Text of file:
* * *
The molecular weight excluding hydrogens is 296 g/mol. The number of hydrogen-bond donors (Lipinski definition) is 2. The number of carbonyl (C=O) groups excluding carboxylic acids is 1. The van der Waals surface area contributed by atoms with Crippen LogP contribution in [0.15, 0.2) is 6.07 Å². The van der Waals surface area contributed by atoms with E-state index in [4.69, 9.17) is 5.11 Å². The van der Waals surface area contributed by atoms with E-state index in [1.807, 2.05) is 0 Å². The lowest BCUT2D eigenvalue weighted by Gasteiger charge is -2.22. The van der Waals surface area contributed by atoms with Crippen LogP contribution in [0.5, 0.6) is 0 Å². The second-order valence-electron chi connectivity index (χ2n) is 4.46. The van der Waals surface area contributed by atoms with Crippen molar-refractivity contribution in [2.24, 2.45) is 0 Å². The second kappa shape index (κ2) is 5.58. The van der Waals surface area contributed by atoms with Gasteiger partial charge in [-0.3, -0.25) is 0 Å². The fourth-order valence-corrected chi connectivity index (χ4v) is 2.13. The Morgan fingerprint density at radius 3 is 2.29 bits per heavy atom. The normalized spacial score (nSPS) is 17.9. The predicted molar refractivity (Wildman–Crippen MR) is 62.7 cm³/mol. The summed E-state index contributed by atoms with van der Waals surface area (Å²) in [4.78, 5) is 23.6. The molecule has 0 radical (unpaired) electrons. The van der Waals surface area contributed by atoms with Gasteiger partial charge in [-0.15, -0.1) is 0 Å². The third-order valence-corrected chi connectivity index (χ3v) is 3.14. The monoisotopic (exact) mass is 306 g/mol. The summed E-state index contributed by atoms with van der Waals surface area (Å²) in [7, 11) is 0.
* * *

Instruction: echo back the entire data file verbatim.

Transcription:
The molecular weight excluding hydrogens is 296 g/mol. The number of hydrogen-bond donors (Lipinski definition) is 2. The number of carbonyl (C=O) groups excluding carboxylic acids is 1. The van der Waals surface area contributed by atoms with Crippen LogP contribution in [0.15, 0.2) is 6.07 Å². The van der Waals surface area contributed by atoms with E-state index in [4.69, 9.17) is 5.11 Å². The van der Waals surface area contributed by atoms with E-state index in [1.807, 2.05) is 0 Å². The lowest BCUT2D eigenvalue weighted by Gasteiger charge is -2.22. The van der Waals surface area contributed by atoms with Crippen LogP contribution in [0.5, 0.6) is 0 Å². The second-order valence-electron chi connectivity index (χ2n) is 4.46. The van der Waals surface area contributed by atoms with Crippen molar-refractivity contribution in [2.24, 2.45) is 0 Å². The second kappa shape index (κ2) is 5.58. The van der Waals surface area contributed by atoms with Gasteiger partial charge in [-0.3, -0.25) is 0 Å². The fourth-order valence-corrected chi connectivity index (χ4v) is 2.13. The Morgan fingerprint density at radius 3 is 2.29 bits per heavy atom. The normalized spacial score (nSPS) is 17.9. The predicted molar refractivity (Wildman–Crippen MR) is 62.7 cm³/mol. The summed E-state index contributed by atoms with van der Waals surface area (Å²) in [4.78, 5) is 23.6. The molecule has 0 radical (unpaired) electrons. The van der Waals surface area contributed by atoms with Gasteiger partial charge in [-0.15, -0.1) is 0 Å². The third-order valence-corrected chi connectivity index (χ3v) is 3.14. The monoisotopic (exact) mass is 306 g/mol. The summed E-state index contributed by atoms with van der Waals surface area (Å²) in [7, 11) is 0.